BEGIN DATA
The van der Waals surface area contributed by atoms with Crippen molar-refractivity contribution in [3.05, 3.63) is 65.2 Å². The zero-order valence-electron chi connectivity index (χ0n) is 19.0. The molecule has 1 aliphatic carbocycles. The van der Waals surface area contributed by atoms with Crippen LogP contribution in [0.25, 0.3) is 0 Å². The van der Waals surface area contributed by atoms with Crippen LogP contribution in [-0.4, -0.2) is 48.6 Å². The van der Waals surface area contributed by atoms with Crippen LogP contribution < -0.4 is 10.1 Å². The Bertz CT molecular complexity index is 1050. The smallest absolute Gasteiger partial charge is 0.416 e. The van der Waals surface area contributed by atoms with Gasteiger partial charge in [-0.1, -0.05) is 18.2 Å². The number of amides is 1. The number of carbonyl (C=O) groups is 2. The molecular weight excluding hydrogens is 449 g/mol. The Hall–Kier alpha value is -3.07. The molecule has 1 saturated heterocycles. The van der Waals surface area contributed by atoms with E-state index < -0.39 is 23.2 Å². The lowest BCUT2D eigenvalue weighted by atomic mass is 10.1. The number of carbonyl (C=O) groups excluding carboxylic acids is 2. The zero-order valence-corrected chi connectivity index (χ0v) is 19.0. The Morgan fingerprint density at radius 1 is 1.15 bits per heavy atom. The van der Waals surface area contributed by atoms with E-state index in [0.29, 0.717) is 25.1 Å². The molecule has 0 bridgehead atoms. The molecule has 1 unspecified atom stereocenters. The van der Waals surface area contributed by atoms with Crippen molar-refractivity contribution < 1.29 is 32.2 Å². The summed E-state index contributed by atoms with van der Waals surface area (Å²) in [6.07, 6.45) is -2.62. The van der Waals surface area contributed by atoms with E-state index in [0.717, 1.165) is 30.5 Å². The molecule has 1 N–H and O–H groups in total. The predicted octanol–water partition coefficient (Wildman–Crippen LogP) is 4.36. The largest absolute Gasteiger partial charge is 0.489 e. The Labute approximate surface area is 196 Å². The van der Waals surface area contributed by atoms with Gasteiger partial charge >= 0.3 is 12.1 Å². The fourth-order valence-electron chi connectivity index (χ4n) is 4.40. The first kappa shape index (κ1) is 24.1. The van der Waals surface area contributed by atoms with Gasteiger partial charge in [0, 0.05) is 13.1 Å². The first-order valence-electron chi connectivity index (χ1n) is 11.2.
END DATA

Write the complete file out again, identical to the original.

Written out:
The van der Waals surface area contributed by atoms with Crippen molar-refractivity contribution in [3.05, 3.63) is 65.2 Å². The zero-order valence-electron chi connectivity index (χ0n) is 19.0. The molecule has 1 aliphatic carbocycles. The van der Waals surface area contributed by atoms with Crippen LogP contribution in [0.25, 0.3) is 0 Å². The van der Waals surface area contributed by atoms with Crippen LogP contribution in [-0.4, -0.2) is 48.6 Å². The van der Waals surface area contributed by atoms with Crippen LogP contribution < -0.4 is 10.1 Å². The Bertz CT molecular complexity index is 1050. The smallest absolute Gasteiger partial charge is 0.416 e. The van der Waals surface area contributed by atoms with Gasteiger partial charge in [-0.1, -0.05) is 18.2 Å². The number of amides is 1. The number of carbonyl (C=O) groups is 2. The molecular weight excluding hydrogens is 449 g/mol. The Hall–Kier alpha value is -3.07. The molecule has 1 saturated heterocycles. The van der Waals surface area contributed by atoms with E-state index < -0.39 is 23.2 Å². The lowest BCUT2D eigenvalue weighted by atomic mass is 10.1. The number of carbonyl (C=O) groups excluding carboxylic acids is 2. The zero-order valence-corrected chi connectivity index (χ0v) is 19.0. The Morgan fingerprint density at radius 1 is 1.15 bits per heavy atom. The van der Waals surface area contributed by atoms with E-state index in [0.29, 0.717) is 25.1 Å². The molecule has 0 bridgehead atoms. The molecule has 1 unspecified atom stereocenters. The van der Waals surface area contributed by atoms with Crippen molar-refractivity contribution < 1.29 is 32.2 Å². The summed E-state index contributed by atoms with van der Waals surface area (Å²) in [6.07, 6.45) is -2.62. The van der Waals surface area contributed by atoms with E-state index in [0.717, 1.165) is 30.5 Å². The molecule has 1 N–H and O–H groups in total. The predicted octanol–water partition coefficient (Wildman–Crippen LogP) is 4.36. The largest absolute Gasteiger partial charge is 0.489 e. The Labute approximate surface area is 196 Å². The van der Waals surface area contributed by atoms with Gasteiger partial charge >= 0.3 is 12.1 Å². The fourth-order valence-electron chi connectivity index (χ4n) is 4.40. The first kappa shape index (κ1) is 24.1. The van der Waals surface area contributed by atoms with Gasteiger partial charge in [0, 0.05) is 13.1 Å². The first-order valence-electron chi connectivity index (χ1n) is 11.2.